by GHK Lall
Some sharp thoughts were provoked by the article titled, “Harmon on 1.76b judgment to TPL…PPP left some deep dark holes” (KN April 24). I usually do not find much with which to agree on with the Hon. Minister, but on this point of “some deep dark holes” I am with him and even think that he has understated considerably the situation.
“Some deep dark holes” should be more accurately recharacterized as many (perhaps countless) of such abominations. For whenever one hole is discovered and finalized through the steep price paid, there are others waiting to be stumbled upon and bring crashing forward on the face; for whenever it is believed that all apparent holes have been plugged, others rear their monstrous heads. In my view, there are many TPL holes out there ticking away relentlessly and dangerously. Some are tangible and very well known, but there are multiple others secreted away like concealed booby traps, waiting to blow up and maim at the most unexpected time, and in the most expensive fashion.
As things go in a poor country, 1.76b is not chump change. Still, that sum fades into insignificance when compared to the cancerous ravages of the now widespread money laundering legacy bequeathed to this nation by an acutely venal PPP. Without a doubt that is the deepest darkest hole of all. Most will concur that the insatiable demand side of the narcotics equation in advanced societies provide the overflowing criminal cash context that flows into hapless vulnerable places, such as Guyana. Yet, there is amazement that law-abiding citizens in this country view its insidious shadow as something not worthy of national attention and effort. At best, the reactions are either casual or dismissive. But, however looked at, the near universal local scourge of money laundering is the deepest darkest hole of all and can be directly traceable to the reign of the PPP.
I look around, and invite anyone with some reasoning and grounding, to discern the questionable legitimacy of some popular household names, some longstanding places, and even some blue-blood ones. Local money laundering is not just about regional or urban affairs alone; or commercial monuments or mom-and-pop undertakings alone; or institutional or individual pursuits alone, but accumulatively a national pursuit and a national culture. From all the evidence accumulating, and mainly irrefutable, money laundering is not only the deepest darkest hole, but a vast immeasurable moonscape of the unreal and the unimaginable. To emphasize: it is limited by neither depth nor width but is national in degree and reach.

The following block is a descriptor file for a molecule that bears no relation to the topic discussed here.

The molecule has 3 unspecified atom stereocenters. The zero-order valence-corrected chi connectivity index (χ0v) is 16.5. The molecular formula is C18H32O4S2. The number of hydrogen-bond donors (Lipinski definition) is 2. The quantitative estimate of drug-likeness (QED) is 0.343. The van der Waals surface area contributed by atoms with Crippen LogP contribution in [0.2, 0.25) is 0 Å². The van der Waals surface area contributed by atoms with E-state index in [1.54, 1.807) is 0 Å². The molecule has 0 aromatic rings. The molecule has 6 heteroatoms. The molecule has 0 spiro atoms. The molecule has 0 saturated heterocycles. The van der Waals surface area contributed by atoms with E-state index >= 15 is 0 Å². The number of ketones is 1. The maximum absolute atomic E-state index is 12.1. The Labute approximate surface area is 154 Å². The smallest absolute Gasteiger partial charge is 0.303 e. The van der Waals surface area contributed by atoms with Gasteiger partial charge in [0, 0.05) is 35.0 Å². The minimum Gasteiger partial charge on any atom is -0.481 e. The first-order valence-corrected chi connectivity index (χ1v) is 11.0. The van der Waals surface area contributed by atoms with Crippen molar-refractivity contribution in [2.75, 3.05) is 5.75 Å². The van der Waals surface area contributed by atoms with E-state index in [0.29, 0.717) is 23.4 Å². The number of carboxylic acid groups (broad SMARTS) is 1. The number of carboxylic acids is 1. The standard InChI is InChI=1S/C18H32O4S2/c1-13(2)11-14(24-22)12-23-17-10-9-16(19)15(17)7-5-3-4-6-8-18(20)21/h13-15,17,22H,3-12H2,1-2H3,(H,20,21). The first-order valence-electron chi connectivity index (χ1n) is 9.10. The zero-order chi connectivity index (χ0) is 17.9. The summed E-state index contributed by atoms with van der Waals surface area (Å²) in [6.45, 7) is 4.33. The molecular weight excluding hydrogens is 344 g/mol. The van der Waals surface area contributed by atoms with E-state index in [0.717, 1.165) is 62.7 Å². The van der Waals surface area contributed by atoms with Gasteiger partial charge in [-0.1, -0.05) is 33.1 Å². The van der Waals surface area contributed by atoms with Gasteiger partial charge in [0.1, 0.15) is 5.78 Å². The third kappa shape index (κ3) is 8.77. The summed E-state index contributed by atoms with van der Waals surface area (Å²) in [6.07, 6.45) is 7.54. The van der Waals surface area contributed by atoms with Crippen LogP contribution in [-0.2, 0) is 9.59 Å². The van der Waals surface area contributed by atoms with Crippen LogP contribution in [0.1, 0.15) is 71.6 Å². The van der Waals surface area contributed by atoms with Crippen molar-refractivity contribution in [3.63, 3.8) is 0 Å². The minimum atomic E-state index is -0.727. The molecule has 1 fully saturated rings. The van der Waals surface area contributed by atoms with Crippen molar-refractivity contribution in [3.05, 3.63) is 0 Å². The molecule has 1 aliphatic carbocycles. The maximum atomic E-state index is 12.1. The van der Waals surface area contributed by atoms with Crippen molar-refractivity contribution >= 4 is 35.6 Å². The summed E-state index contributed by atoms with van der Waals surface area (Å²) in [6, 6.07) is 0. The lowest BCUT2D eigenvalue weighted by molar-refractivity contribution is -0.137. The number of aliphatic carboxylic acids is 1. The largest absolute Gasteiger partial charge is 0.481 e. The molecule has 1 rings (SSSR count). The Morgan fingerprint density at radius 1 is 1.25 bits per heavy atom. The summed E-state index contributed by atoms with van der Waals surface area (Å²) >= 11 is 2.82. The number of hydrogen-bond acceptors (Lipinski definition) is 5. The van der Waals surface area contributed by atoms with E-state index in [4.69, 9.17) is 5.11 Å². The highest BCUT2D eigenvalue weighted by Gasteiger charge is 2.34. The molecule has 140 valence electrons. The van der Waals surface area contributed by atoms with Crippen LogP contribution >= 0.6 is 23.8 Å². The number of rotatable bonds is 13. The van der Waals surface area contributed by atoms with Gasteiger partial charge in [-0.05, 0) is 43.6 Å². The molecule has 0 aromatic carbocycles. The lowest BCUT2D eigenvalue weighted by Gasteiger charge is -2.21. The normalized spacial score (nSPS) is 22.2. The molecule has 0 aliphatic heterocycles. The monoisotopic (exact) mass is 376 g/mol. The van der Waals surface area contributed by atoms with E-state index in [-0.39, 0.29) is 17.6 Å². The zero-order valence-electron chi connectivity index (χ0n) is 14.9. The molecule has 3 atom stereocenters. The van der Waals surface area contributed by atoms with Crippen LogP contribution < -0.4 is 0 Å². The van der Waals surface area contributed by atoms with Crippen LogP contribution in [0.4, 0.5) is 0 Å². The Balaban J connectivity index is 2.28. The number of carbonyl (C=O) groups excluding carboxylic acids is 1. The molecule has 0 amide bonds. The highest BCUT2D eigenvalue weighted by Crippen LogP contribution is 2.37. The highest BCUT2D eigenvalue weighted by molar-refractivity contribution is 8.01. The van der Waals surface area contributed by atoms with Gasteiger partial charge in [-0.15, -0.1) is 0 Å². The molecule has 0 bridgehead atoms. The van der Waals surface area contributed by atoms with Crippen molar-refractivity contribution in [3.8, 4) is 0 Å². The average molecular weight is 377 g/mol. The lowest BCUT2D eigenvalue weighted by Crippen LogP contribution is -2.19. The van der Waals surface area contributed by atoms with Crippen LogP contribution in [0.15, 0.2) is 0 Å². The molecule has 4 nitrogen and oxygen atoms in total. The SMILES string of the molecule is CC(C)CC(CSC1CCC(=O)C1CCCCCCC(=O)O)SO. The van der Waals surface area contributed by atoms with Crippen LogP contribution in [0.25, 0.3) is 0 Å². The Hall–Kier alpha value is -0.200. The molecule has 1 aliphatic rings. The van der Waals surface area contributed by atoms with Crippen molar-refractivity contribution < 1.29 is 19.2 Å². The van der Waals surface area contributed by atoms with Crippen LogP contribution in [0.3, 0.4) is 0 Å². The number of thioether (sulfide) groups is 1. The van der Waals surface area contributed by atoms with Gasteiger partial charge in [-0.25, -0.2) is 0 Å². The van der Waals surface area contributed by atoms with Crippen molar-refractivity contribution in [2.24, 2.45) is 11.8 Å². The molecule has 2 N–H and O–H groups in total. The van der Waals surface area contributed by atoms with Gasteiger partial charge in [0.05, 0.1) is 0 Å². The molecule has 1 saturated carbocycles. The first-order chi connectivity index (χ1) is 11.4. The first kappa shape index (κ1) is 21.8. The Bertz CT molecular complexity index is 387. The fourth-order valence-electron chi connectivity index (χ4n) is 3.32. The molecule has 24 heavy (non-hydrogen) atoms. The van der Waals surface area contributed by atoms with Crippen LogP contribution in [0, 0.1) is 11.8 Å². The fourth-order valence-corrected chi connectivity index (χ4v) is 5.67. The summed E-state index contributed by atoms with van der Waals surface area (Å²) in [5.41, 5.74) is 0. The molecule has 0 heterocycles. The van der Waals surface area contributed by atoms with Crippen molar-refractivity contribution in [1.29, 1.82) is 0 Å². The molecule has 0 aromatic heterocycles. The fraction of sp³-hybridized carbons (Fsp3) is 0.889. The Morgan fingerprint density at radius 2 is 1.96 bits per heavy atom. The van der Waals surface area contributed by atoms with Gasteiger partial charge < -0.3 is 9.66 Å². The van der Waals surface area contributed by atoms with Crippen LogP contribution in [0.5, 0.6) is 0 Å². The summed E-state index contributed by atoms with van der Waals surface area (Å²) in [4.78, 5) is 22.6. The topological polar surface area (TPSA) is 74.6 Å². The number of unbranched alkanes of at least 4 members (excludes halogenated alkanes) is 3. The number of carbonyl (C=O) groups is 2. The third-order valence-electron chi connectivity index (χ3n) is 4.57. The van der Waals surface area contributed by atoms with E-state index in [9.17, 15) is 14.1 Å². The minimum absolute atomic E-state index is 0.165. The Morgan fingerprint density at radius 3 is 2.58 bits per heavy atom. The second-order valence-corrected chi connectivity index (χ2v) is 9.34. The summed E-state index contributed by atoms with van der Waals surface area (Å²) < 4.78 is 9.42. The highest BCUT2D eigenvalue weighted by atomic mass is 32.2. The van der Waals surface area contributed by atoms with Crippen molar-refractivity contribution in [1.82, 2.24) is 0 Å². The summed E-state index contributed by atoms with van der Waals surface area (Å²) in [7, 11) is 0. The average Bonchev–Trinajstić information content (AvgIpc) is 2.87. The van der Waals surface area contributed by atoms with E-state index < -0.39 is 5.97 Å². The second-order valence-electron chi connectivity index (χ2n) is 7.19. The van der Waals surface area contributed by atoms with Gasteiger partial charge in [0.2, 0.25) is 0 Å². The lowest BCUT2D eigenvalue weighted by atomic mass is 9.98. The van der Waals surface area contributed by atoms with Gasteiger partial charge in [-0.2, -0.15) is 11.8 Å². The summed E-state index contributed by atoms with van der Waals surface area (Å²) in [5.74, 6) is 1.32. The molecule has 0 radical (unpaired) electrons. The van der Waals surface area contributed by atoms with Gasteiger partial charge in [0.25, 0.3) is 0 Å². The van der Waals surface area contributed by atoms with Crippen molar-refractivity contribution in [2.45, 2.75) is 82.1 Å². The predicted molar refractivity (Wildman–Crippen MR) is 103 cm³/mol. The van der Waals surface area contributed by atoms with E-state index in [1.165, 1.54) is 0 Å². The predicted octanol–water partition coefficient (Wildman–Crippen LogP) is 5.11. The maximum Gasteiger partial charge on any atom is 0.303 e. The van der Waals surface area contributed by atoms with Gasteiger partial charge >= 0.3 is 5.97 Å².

Citizens should think of this: the everyday products of life (food, clothing, medicine, banking, and transportation to name a few), in some form or fashion could very well have both origins and lifeblood intermingled with dirty money pretending to be clean. Drill down far enough, connect seemingly scattered unrelated dots, and attach players, lifestyles, and attitudes and an indefensible set of circumstances emerge. Unsurprisingly, the robust presences in this deepest darkest hole of them all labor powerfully to keep matters that way.
Aside from the saturation of physical goods with this irremovable taint, there is this embedded cultural addiction with the fast, the easy, and the illicit. Through this mindset, there are also the distortions that impregnate corporate, political, and institutional practices and motives. As a by-product of this reality, there is this quandary: speak to a Guyanese (including apparently aboveboard ones) and two questions come: what is his or her real objective? And what is the number of such objectives? The few untouched uncontaminated cells in the body that is Guyanese existence are under attack and fighting a trial of survival against forces arrayed against from all directions and with significant strengths.
To repeat something I pointed to in 2015, on every occasion the government clambers out of what is believed to be the last of those deep dark holes, it steps (or falls) right into more of the same. It is going from a hole to a hole, and as created by its predecessor. The more I search history for a perversity equivalent to the PPP, the more I come up short. This is a retreating group of losers that left so many ticking devices, so many poisoned pools, and so many Fifth Columns that it has no peer. I must acknowledge that they do teach them well at Patrice Lumumba.
I do not know which band of people, or which government, would desire such a treacherous inheritance. All along, those who wish for the country to continue to be one deep dark hole look at the clean high ground and insist that below sea level (and under a rock) is a better way, and a better place. This is how vermin flourish and where night crawlers nourish. It is, also, immensely profitable to the interrelated circles, but destructively impoverishing to the country as an entity. But who cares?